Methods
33 patients who were receiving treatment as inpatients following acute myocardial infarction or unstable angina pectoris took part in the study (ACS-group). A healthy control group (H-group) made up of blood donors, was formed following matching for age, gender, and smoking habit with the study patient group.
The dental investigation consisted of the dental status (DMF-T), a plaque-Index (PI), an assessment of gingival inflammation (GI) and periodontal situation (Periodontal Screening Index: PSR®/PSI), and attachment loss (AL). Statistical evaluation: t-test, Mann–Whitney-test and chi- squared test (level of significance p < 0.05).
Results
The mean DMF-T of the ACS-group (18.7 ± 6.8) and the H-group (19.4 ± 5.1) showed no difference (p = 0.7). Although, in the ACS-group the average loss of teeth (M-T: 8.4 ± 5.2) was higher than in the H-group (M-T: 5.8 ± 6.6) the difference was not significant (p = 0.2). Whereas with the PI no difference between the two groups was found (p = 0.9), the ACS-group showed significantly more signs of inflammation (GI) than the H-group (p = 0.045). In the case of PSR®/PSI, there was no difference between the two groups (p = 0.7). With regard to AL, no difference was revealed between ACS- and H-group (p = 0.2).
Conclusion
Although, the state of oral health of the ACS-group differed only insignificantly from that of control, patients with ACS showed more signs of gingival inflammation and a higher loss of teeth.
doi:10.1186/1472-6831-12-17
PMCID: PMC3444382  PMID: 22727119
Oral health; Oral hygiene; Gingival inflammation; Periodontitis; Acute coronary syndrome; Acute myocardial infarction; Unstable angina pectoris
4.  Long-term effects of tongue piercing — a case control study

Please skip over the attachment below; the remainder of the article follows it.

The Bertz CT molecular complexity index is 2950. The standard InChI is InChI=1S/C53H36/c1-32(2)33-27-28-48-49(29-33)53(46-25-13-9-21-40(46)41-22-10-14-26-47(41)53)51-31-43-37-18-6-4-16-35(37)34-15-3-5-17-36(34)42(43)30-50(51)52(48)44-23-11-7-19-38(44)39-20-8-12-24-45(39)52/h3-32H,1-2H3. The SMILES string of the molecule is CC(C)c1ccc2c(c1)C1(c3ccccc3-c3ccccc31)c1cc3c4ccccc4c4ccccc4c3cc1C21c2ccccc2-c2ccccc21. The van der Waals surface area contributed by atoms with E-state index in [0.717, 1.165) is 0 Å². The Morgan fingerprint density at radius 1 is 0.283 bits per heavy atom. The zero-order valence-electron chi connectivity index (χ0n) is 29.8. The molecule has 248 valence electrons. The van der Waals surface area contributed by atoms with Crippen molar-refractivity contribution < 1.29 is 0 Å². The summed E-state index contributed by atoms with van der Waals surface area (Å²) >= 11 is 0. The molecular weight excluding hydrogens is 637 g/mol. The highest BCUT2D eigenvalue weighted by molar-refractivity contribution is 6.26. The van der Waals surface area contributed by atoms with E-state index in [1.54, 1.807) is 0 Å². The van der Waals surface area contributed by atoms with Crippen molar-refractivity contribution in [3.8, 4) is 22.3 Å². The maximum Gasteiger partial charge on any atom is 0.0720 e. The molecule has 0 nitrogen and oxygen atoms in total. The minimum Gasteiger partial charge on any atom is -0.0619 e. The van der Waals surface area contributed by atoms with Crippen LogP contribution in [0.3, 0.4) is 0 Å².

Clinical Oral Investigations  2011;16(1):231-237.
The aim of this study was to evaluate tooth and periodontal damage in subjects wearing a tongue piercing (TP) in comparison to matched control subjects without tongue piercing. Members of the German Federal Armed Forces who had TP (group TP) and a matched control group (group C) volunteered to take part in the study. The time in situ, localization and material of TP were documented. Dental examinations included DMF-T, oral hygiene, enamel fissures (EF), enamel cracks (EC) and recessions. Statistical analysis was determined by χ2 test and the t test. Both groups had 46 male subjects (mean age 22.1 years). The piercings had been in situ for 3.8 ± 3.1 years. Subjects in the TP group had a total of 1,260 teeth. Twenty-nine subjects had 115 teeth (9.1%) with EF (67% lingual). In group C (1,243 teeth), 30 subjects had 60 teeth with EF (4.8%, 78% vestibular) (p < 0.01). Thirty-eight subjects belonging to group TP had EC in 186 teeth (15%). In group C, 26 subjects with 56 teeth (4.5%) were affected by EC (p < 0.001). Twenty-seven subjects in group TP had 97 teeth (7.7%) with recessions. Lingual surfaces of anterior teeth in the lower jaw were affected most frequently (74%). In group C, 8 subjects had 19 teeth (1.5%) with recessions (65% vestibular). Differences between the two groups were statistically significant (p < 0.001). Tongue piercing is correlated with an increased occurrence of enamel fissures, enamel cracks and lingual recessions. Patients need better information on the potential complications associated with tongue piercing.